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Powell River Regional Hospital District reviews tax requisitions

Committee discusses five-year financial plan and contributions to reserves
FIGURES REVIEWED: Powell River Regional Hospital District went over the second draft of its budget, recommending that the financial plan be forwarded to the regional board, with a tax requisition for hospital district expenditures, as well as a contribution to reserves.

Powell River Regional Hospital District committee of the whole has passed the second draft of its proposed 2024 to 2028 financial plan, which will go to the regional board for acceptance.

At the February 20 committee of the whole meeting, directors debated draft two, which included a residential tax rate of $20 per $100,000 of assessed home value to be placed in reserve to help pay for Vancouver Coastal Health requests for capital expenditures.

Manager of financial services Linda Greenan outlined the cost per average home for the budget, excluding the contribution to reserves. For City of Powell River taxpayers, the tax would be $89.51, for Tla’amin Nation, $41,60, for Electoral Area A, $74.28, for Electoral Area B, $90.17, for Electoral Area C, $97.54, for Electoral Area D, $60.93 and for Electoral Area E, $82.41.

Greenan then did a comparison of taxes paid by local government for hospital district services, indicating that qRD is at the low end of the range for hospital taxes being paid.

Greenan said the second draft of the budget, with any revisions, will be brought forward as a final draft of the budget bylaw to the March 28 regional hospital board meeting for adoption.

Regarding the contribution to reserves, in a report to directors, Greenan stated that over the past several years, Vancouver Coastal Health has requested an average of approximately $1 million to support local infrastructure and equipment needs.

“Proactively setting funds aside annually is a good strategy as it spreads the costs out over many years and can reduce or eliminate the cost of future borrowing,” stated Greenan in the report.

Setting aside an additional tax of $20 per $100,000 of assessed value would generate an additional $1.7 million per year, added Greenan.

Electoral Area B director Mark Gisborne asked if the regional hospital board could increase the requisition from $20 per $100,000.

Greenan said the amount put into reserve was totally at the discretion of the hospital board.

Electoral Area B director Sandy McCormick said she wanted to know how the requisition would break down for an average house in each area.

“I have no problem with the budget,” said McCormick. “It looks fine. Kudos to staff for doing a great job on that. I do have concerns about the recommendation for the extra funds to go into reserves.”

Greenan said if the board decided to add a contribution of $20 per $100,000, that would mean, for an average home in the city, $118.08 per year. For Electoral Area A, it would be $98, Electoral Area B, $118.95, Electoral Area C, $128.67, Electoral Area D, $80.38, and Electoral Area E, $108.71.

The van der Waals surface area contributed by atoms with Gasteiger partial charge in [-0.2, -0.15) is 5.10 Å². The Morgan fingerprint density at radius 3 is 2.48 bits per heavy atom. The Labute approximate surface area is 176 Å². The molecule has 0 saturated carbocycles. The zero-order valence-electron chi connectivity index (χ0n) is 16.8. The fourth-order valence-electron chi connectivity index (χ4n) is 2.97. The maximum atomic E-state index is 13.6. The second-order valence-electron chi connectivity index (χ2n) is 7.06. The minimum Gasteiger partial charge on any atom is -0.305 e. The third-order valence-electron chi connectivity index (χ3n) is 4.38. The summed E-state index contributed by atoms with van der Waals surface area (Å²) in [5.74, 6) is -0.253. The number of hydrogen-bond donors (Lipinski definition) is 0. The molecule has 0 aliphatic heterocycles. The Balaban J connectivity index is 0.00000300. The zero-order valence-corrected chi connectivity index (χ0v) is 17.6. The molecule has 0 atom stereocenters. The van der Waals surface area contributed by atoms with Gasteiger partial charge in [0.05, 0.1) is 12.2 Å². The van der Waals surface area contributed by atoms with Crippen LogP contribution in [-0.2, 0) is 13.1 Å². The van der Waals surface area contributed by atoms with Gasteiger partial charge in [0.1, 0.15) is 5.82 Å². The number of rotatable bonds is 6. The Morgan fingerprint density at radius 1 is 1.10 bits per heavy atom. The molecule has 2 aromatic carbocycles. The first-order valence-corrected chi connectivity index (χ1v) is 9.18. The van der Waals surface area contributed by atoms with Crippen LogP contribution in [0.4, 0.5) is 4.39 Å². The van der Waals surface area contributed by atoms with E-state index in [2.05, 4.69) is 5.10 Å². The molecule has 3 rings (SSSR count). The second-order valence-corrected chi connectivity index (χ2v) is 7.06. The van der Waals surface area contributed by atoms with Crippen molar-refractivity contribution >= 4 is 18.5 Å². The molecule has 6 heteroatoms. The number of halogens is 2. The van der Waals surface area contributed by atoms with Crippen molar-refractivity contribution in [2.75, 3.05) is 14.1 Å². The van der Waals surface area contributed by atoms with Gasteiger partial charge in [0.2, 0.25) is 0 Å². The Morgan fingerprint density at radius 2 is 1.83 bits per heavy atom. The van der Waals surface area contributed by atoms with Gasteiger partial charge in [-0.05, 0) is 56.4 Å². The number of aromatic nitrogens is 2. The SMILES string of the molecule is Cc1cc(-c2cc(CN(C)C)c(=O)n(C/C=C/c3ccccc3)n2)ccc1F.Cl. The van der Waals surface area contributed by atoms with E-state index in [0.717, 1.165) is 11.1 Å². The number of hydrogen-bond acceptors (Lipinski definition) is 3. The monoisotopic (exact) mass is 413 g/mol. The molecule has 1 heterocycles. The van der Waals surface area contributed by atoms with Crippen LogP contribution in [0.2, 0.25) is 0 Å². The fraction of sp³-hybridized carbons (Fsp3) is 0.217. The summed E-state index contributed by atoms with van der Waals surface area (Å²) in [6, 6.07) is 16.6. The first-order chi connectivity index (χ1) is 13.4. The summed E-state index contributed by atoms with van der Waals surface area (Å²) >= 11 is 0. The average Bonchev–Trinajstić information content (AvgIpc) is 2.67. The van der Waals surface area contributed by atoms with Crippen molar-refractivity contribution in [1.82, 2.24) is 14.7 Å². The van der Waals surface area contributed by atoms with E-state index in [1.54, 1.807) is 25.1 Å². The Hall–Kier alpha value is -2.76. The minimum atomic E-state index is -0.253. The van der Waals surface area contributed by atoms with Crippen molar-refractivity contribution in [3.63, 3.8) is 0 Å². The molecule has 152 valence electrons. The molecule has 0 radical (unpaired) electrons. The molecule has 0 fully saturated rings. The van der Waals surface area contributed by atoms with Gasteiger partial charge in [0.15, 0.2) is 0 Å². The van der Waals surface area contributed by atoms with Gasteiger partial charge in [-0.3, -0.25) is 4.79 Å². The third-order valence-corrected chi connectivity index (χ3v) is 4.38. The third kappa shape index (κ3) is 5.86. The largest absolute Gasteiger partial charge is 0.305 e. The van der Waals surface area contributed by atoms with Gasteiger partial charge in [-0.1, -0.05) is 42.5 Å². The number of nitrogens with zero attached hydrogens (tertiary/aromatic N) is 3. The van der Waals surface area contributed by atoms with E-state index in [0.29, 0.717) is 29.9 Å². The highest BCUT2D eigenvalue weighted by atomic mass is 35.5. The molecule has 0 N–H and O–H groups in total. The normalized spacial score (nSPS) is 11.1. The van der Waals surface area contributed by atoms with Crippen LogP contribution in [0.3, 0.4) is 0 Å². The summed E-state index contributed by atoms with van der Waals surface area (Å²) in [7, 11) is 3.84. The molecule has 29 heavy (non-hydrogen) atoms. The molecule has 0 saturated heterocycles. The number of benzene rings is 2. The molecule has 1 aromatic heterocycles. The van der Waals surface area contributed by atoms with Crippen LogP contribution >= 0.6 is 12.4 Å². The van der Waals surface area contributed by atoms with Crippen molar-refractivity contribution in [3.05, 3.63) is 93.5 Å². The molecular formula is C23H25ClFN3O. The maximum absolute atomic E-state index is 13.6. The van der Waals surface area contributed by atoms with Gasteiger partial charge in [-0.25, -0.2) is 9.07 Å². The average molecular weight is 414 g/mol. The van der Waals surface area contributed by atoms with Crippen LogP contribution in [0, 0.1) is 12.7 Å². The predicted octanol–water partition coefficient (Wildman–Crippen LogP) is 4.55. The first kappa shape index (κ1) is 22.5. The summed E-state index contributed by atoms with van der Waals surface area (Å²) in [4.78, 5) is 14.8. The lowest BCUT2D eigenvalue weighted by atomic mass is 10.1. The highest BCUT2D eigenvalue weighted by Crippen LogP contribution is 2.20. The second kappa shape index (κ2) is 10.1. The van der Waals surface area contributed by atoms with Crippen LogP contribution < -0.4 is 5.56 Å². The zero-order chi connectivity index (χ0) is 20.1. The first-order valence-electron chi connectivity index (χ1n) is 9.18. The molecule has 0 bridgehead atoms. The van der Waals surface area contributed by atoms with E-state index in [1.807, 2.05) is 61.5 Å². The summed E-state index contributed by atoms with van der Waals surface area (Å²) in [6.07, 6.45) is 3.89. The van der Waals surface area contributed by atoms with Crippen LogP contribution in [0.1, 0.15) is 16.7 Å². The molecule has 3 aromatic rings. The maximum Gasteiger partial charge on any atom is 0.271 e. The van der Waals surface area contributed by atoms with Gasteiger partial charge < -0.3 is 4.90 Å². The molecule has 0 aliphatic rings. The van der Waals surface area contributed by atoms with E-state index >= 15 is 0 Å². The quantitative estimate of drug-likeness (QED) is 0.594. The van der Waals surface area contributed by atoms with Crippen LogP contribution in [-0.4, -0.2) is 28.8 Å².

“It’s a lot of money to ask taxpayers to pay when we are at the peak of our spending on the resource-recovery centre,” said McCormick.

Electoral Area C director and board chair Clay Brander said he appreciated the work Greenan put into the budget draft. He said he understands the add to the tax bill and being in a situation where the hospital district is asked to contribute to expenses. He moved a motion to recommend to the regional board to assess taxpayers the $20 per $100,000 of assessed value for the purpose of reserve funding.

“It’s responsible to try and build our reserves up for those situations so we don’t pass this onto future generations,” said Brander.

Gisborne said $20 per $100,000 might not be enough.

“The more we build our reserves, the better it might be when it comes to political wrangling with the province to get funding and facilities built,” said Gisborne.

City director Cindy Elliott said it was a difficult time to propose higher than the $20 per $100,000.

Electoral Area E director Andrew Fall said even with the $20 per $100,000 proposal, the regional hospital district is well below the median for taxes.

“In my view, it is justified and rational,” said Fall. “If we don’t save money now, we are saying future generations will have to pay the debt.”

He added that qathet Regional District's finance committee had just gone through an exercise to try and trim expenses so he would be reluctant to go above the $20 figure.

City director and hospital district chair George Doubt said the $20 increase is doubling the amount taxpayers in the city will have to pay for regional hospital taxes and he understands that is a significant amount. He said, however, it was reasonable and he is willing to pay for better health care.

Gisborne made an amendment to the motion to increase the requisition to $30 per $100,000, but there was no seconder. The committee adopted the motion for $20, with McCormick opposed.

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